My Neck, My Back: Composing through PTSD and Chronic Pain

A composer ventures into deeply personal territory, sharing her unique experience of sound, color, trauma, and the body.

Written By

Jenny Olivia Johnson

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Welcome to day three of our Mental Health & Musical Creativity series. For an introduction to the series, start here. To read Marcos Balter’s interview on anxiety and compositional pressures, go here. 

Jenny Olivia Johnson‘s gorgeous new essay needs no introduction. Jenny has ventured into deeply personal territory, sharing her unique experience of sound, color, trauma, and the body. May we allow the mystery of this essay to remain, just as it is. Thanks for your generosity, Jenny. — E.M.  


“Physical pain has no voice, but when it at last finds a voice, it begins to tell a story.”

“When one hears about another person’s physical pain, the events happening within the interior of that person’s body may seem to have the remote character of some deep subterranean fact, belonging to an invisible geography that, however portentous, has no reality because it has not yet manifested itself on the visible surface of the earth.”

—Elaine Scarry, The Body in Pain: The Making and Unmaking of the World


The author, Jenny Olivia Johnson.

Start with my lower back. The pain I experience there is constant, a squirming spiral, sometimes teal in color, sometimes yellow, sometimes red; sometimes screaming, sometimes a low moan, always muffled, never clear. This is not a region I have yet learned how to listen to sonically, to tap into for musical inspiration. My back is my Mount Everest. Perhaps someday I will be able to scale and climb and probe its interiors and listen to its hollow, haunted songs, and ventriloquize them into compositions. For now, it’s a no-fly zone, off limits even to me; I am told by my body simply to protect it, like a sealed Pandora’s box, and be sure not to drop it or throw it out or otherwise disturb its private sanctuary between my lumbar spine and pelvis.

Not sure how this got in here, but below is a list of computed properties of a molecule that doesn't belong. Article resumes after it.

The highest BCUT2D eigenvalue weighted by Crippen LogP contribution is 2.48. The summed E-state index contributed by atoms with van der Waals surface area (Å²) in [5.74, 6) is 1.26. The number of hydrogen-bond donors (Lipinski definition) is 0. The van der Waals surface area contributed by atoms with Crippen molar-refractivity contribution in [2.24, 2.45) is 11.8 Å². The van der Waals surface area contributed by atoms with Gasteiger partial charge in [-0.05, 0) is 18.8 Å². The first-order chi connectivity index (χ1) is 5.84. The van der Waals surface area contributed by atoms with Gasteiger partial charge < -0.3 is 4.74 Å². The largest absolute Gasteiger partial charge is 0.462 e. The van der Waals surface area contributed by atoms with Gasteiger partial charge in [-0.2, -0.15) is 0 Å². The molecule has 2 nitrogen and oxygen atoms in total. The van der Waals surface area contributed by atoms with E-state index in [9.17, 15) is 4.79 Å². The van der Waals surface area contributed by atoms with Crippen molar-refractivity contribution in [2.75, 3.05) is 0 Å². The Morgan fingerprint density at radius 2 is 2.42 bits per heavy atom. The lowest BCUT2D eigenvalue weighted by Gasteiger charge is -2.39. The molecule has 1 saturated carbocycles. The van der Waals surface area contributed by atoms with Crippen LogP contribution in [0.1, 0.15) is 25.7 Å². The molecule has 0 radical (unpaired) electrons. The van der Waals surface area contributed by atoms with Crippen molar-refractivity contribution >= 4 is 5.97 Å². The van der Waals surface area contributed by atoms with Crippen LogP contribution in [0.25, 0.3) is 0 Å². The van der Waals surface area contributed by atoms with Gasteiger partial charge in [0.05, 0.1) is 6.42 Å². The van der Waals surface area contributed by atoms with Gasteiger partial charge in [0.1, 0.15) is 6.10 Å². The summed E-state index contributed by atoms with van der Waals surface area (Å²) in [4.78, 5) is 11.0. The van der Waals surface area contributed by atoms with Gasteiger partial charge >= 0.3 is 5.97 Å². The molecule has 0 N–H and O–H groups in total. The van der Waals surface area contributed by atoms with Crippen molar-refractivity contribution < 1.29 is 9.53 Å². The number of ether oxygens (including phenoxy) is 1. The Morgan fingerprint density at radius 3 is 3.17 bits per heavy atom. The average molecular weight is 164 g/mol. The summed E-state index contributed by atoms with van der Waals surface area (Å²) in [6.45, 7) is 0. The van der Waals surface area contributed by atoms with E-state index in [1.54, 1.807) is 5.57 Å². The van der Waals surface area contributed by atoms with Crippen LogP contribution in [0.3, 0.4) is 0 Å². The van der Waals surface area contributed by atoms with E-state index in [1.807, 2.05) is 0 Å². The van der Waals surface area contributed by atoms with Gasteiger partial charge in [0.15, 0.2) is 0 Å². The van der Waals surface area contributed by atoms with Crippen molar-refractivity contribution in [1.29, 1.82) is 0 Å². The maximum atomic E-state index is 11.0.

Move next to my chest, another yellow space. This is where I have learned to store most of my direct emotional pain, in the form of physical tightness and racing heart. This is the space from which many of the louder, more bombastic compositions I have written were born. My chest is a place I look to when I need some music that will rattle bones and puncture ears. Music that screams, especially when I feel I cannot.

From there, my throat. In this aqua-marine cylinder, slick with liquid choking sobs, I have stored memories of stifling tears, because the physical memories of things I have experienced elsewhere, in regions below my spine, were ones that I did not (and maybe do not still) have language for. The pieces that I have made from the aqua cylinder of my throat are often extended, lyrical, sliding, connected, sostenuto and quiet; emotive and pretty and unoffensive; all the things I was supposed to be even when my chest and back were screaming at me otherwise. It’s not my favorite music that I have written.

Finally, my amygdala: what I imagine to be a squishy purple bean, lodged but quaking like an active volcano between the tan mattresses of my subcortex, pulsating with red cartoonish lines indicative of movement. This is a space consistently flowing over with adrenaline, fight or flight, a liquid-solid hybrid activated on high crimson alert at all times. I don’t produce much music from this space. Instead, these curved and pliable hallways offer me words and language and scholarly sentences about traumatic experiences, somatic emotional memories, and the unique and terrifying ways that music can call them forth. These sentences, however, are often as repetitive and hypnotic as my music.

All of my work interconnects deeply around themes of remembering trauma and pain. I have come to realize that the way I conceptualize memory in both my music and my scholarship is according to a language of the body—a vessel that, when in pain, often has no language, as Elaine Scarry elegantly posits. Trying to describe physical and emotional pain often leaves people tongue-tied, and it has become something of a truism that music, which might “transcend” or side-step the specificity of language, has greater potential to express the pains of the body as experienced on emotional and physical registers.